CSMA/CD Protocol

Q. Explain in detail CSMA/CD Protocol in detail. How it detects collision.


The persistent and the non-persistent CSMA protocols are clearly a development over ALOHA because they ensure that no station starts to transmit when it senses the channel is busy. Advancement is for stations to abort their transmissions as soon as they sense a collision. In other words, if the two stations sense the channel to be idle and starts transmitting simultaneously, they will both detect the collision almost instantly. Rather than complete transmitting their frames, which are irretrievably garbled anyway, they should suddenly stop transmitting as soon as the collision is detected. Quickly terminating damaged frames saves the time and the bandwidth.

This protocol, called as CSMA/CD (CSMA with Collision Detection) is extensively used on LANs in the MAC sub layer. In particular, it is the base of the popular Ethernet LAN, so it is worth giving some time for looking at it in detail. CSMA/CD, as well as number of other LAN protocols, makes use of the conceptual model of Fig.5. At the point marked t0, a station has complete transmitting its frame. Any other station having a frame to transmit may now try to do so. If two or more stations decide to transmit together, there will be a collision. Collisions can be detected by seeing at the power or pulse width of the received signal and then comparing it to the transmitted signal.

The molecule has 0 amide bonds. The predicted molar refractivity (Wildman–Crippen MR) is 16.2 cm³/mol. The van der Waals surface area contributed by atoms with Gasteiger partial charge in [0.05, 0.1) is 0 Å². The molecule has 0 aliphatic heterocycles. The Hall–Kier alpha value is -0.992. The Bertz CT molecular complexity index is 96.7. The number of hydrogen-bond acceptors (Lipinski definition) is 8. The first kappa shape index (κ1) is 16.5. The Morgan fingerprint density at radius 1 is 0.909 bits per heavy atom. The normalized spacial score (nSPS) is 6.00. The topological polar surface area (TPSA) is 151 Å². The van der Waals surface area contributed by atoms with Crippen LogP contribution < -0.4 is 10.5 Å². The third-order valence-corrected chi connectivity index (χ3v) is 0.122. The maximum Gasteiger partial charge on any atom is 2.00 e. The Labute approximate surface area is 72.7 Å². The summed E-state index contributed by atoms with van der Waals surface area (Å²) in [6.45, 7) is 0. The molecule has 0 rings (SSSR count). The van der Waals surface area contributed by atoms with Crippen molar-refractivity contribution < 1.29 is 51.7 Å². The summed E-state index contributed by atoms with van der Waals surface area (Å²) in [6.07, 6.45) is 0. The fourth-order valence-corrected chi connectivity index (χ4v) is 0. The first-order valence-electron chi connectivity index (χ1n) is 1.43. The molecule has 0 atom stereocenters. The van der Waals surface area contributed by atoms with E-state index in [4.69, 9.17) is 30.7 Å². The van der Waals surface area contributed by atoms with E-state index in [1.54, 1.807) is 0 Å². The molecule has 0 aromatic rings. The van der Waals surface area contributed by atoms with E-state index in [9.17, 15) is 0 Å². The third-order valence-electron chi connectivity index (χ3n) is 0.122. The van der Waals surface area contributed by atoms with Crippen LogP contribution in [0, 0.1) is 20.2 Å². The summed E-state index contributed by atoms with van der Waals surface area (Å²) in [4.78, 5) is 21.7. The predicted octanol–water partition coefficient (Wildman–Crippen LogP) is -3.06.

After the station detects a collision, it stops its transmission, waits for a random period of time, and then tries again, supposing that no other station has started transmitting in the meantime. Hence our model for CSMA/CD will comprise of alternating contention and transmission periods, with idle time period occurring when all the stations are quiet (e.g., lack of work occurs).

Now lets us have a close look at the details of the contention algorithm. Suppose that two stations both start transmitting at exact time t0. How much time it would take them to realize that there has been a condition of collision? The answer to this question is vital to determining the length of the contention period and therefore what the delay and throughput will be. The minimum time to sense the collision is then just the time it takes the signal to propagate from one station to the other station.

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